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§ 10 Responses to Things Every New Minimalist Tries at Least Once

  • Doh! But as many wise people have said before me, nothing is truly original, and yet we all have something to share.

    Love this post, especially “If being a cliché means that I work less and live more, that I waste less and appreciate more and spend less but have more, then slap a sticker on me and call me a cliché”
    and it’s something I wouldn’t have thought of in a million years! 🙂 Plus, now I have some new reading and viewing material.

  • EcoCatLady says:

    I, for one, think it’s totally cool that the green movement has progressed enough to merit cliché status!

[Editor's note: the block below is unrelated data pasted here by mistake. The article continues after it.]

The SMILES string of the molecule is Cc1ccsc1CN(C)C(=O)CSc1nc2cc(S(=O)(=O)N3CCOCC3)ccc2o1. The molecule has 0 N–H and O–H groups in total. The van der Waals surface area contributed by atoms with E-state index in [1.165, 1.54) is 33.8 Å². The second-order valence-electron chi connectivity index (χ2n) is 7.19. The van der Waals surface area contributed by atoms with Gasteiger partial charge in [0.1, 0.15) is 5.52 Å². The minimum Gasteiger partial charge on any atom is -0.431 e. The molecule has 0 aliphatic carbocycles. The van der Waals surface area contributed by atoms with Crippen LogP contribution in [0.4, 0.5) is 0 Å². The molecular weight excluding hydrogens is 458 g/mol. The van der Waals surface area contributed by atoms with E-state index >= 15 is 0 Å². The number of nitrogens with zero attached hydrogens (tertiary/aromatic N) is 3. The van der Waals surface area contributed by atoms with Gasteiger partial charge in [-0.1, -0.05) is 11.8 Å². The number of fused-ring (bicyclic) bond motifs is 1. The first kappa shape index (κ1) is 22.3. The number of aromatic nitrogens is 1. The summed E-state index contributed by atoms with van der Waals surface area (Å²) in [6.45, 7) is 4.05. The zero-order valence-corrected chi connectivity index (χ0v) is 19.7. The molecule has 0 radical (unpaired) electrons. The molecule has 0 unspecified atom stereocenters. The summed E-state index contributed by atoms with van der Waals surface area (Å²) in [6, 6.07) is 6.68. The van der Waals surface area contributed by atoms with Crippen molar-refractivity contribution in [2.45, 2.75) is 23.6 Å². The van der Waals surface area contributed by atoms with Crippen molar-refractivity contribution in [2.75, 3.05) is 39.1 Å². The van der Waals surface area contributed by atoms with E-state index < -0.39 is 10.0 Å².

• The other thought I had when reading your post, but forgot by the time I got to the comments (because I have the attention span of a gnat) is that although some minimalist/green things might be a cliche amongst my Internet circles, they certainly aren’t in my real life ones. I’m often shocked when I’m at other’s houses and am reminded of how much I have changed, even though it’s far from extreme, or even really green by net standards.

    p.s. Back atcha Type A, back atcha.

  • I actually prefer to read the blogs of people who are nobodys! Some of the people who have developed a big presence online in the minimalism community have become seriously arrogant about it. Not to mention I’m tired of their “now that you love me, buy my books, e-books, cleaning kits etc!” mantra.